Country Meadows George

George is a 15 year old cat who lives at Country Meadows Retirement Community. He was originally found abandoned in one of the rental units. He is a “personal assistant” of sorts around the office. The office personnel at Country Meadows noticed he was losing weight, drinking a lot of water and urinating large amounts in his litter box. His haircoat also seemed to be dry and rough. They brought him to AHDC where George had a physical exam, a blood panel and a urine test performed. It was discovered that he had diabetes mellitus. We immediately started him on insulin treatments (injections under his skin twice per day) and he is doing great! The staff at Country Meadows has truly embraced his treatments and even have a George “calendar” which tracks where they have given his previous insulin injections. Now that his diabetes is starting to become controlled, George is able to focus his time and energy on helping the wonderful staff with payroll at his new home.

A Very Talented Patient

Nicky is a year old standard poodle that visited us today for his annual Heartworm test. His mom, Judy Riley, explained that she trained him at 7 weeks of age to ring a bell to alert her that he needed something. He learned to ring the bell when he needed to go outside, wanted attention, or was hungry for a treat. Today at his visit, he sat by the front door to greet us as we walked in and we asked if we could hire him as our hospital greeter. Sadly, he declined our offer at this time due to a busy social schedule. Nicky- it was a pleasure to meet you!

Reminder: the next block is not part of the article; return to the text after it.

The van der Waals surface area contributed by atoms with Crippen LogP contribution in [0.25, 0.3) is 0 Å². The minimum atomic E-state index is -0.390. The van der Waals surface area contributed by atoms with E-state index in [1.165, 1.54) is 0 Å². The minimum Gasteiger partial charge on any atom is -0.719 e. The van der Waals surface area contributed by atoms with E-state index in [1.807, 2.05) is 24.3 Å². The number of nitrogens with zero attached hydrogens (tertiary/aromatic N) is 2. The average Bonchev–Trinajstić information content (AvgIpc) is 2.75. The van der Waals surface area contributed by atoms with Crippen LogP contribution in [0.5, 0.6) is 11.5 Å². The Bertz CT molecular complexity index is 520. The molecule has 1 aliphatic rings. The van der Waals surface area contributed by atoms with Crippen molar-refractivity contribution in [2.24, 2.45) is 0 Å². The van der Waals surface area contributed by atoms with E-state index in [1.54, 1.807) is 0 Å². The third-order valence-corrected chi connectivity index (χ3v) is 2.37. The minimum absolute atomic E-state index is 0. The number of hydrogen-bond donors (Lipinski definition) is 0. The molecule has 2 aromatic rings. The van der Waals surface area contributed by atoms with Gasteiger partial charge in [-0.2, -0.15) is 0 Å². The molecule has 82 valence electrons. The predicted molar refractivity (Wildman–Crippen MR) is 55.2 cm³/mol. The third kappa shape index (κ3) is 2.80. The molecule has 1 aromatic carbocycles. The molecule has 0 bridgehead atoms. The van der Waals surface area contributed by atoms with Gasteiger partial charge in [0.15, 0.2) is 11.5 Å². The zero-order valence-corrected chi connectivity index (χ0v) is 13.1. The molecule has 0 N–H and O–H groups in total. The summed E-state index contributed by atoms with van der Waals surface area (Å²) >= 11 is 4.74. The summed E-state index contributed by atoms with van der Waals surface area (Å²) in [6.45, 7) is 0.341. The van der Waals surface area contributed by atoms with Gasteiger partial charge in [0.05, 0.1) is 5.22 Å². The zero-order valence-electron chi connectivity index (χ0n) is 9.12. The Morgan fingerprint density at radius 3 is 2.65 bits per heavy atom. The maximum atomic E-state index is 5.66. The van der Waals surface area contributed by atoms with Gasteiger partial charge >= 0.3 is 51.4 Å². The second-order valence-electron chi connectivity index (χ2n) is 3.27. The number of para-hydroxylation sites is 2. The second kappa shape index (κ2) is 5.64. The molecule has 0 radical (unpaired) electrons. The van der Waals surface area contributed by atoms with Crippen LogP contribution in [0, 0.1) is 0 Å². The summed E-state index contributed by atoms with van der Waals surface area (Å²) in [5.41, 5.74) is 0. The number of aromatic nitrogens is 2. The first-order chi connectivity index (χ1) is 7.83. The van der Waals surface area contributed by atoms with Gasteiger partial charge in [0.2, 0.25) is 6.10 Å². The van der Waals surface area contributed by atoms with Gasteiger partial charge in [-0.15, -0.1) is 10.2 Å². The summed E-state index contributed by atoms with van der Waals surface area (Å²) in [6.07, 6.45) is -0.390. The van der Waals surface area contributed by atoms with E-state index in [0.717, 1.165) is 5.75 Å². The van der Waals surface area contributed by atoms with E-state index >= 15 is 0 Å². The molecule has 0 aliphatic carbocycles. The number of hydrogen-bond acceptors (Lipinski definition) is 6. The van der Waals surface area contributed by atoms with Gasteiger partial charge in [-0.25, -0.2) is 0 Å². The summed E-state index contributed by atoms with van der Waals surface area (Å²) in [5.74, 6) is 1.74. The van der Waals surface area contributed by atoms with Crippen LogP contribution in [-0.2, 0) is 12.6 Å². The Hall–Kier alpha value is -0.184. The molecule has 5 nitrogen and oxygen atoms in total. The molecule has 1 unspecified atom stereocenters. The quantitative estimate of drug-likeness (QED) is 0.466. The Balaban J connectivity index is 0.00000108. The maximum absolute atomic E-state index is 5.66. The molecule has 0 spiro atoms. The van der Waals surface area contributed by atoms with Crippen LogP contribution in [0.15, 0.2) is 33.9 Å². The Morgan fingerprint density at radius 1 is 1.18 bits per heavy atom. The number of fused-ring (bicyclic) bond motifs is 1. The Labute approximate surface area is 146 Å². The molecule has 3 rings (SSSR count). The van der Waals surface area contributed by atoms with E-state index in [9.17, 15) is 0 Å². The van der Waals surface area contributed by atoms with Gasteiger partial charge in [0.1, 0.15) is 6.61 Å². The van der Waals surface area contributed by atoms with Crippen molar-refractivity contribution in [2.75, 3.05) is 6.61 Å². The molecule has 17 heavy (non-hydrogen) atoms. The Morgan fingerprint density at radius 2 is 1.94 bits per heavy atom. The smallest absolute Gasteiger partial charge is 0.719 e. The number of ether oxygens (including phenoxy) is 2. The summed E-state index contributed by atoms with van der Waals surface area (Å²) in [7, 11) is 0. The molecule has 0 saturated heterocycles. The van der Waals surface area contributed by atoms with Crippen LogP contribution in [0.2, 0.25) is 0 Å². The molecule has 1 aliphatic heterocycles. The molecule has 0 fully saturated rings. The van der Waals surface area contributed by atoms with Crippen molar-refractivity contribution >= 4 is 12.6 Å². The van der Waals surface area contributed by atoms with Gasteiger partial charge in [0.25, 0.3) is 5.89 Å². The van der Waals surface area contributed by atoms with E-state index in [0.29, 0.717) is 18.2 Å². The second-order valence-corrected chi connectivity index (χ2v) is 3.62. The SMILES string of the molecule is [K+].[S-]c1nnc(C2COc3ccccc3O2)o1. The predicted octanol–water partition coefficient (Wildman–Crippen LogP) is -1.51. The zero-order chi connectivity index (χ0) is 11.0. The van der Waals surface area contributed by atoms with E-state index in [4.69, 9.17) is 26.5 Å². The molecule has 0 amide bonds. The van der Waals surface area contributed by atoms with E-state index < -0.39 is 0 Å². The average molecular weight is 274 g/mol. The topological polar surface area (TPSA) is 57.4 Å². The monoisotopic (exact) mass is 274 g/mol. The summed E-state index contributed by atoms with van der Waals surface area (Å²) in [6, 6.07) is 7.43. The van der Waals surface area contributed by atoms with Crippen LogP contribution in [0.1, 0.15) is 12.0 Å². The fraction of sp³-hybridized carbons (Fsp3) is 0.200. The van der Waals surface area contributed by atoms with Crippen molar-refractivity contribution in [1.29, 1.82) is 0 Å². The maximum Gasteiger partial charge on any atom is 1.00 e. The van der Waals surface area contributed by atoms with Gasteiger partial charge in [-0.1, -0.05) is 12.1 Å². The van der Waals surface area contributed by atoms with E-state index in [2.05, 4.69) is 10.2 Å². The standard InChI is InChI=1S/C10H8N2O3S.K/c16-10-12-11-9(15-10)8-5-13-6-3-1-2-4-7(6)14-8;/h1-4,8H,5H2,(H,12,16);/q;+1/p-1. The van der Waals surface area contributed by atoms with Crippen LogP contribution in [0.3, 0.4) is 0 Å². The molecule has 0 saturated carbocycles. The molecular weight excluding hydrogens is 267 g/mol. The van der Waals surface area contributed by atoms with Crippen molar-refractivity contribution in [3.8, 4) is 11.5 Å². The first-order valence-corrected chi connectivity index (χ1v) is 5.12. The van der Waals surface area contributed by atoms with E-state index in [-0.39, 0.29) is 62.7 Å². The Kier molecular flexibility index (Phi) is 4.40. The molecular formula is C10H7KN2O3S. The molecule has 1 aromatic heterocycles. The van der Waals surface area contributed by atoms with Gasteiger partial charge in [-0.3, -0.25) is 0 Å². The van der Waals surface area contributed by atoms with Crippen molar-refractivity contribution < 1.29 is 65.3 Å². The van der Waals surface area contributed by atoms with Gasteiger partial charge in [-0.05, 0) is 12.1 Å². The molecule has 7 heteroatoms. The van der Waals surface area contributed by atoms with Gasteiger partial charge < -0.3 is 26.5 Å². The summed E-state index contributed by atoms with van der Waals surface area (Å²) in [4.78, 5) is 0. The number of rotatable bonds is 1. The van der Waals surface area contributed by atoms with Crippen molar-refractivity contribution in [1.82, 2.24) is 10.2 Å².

A Word to the Wise on Buying Your Pet’s Preventatives

When you purchase your preventative medications in the hospital, not only do you benefit from special promotions but you also have a manufacturer’s guarantee that can prove invaluable. The manufacturers of Frontline, Heartgard, and Revolution have upped the ante and now when you purchase from AHDC you get: One free dose of Frontline when you purchase 3 Two free doses of Frontline when you purchase 6 A $10 rebate when you purchase 12 months of Heartguard One free dose of Revolution when you purchase 6 Equally as important, but often overlooked, is the manufacturer’s guarantee when you purchase your preventative medications from a veterinary practice. Manufacturers only sell to licensed veterinarians directly and cannot guarantee products from pet stores or online pharmacies. The guarantees are as follows: Frontline if, after 3 months of proper treatment to all pets in the household, you are unsatisfied with the product you may be eligible for a free home inspection, and if necessary, treatment by Terminix. Heartgard – if your pet tests positive for any parasites while using Heartgard correctly – Merial will cover costs to treat your pet. Revolution – will also cover costs to treat your pet if he or she has a positive test, and in certain circumstances will give you free year’s supply of product. If you have any questions about preventative medications for your pets, please ask our staff!

Pennies: A danger to your pet!

Did you know that eating a penny could seriously harm your pet? We recently had cute little Chiquita in the hospital for this very reason. Her owner brought her in because she was not acting like herself. She was tired all the time and her gums weren’t as pink as they should be. When we x-rayed her stomach…an object the size and shape of a penny was revealed. Continue reading Pennies: A danger to your pet!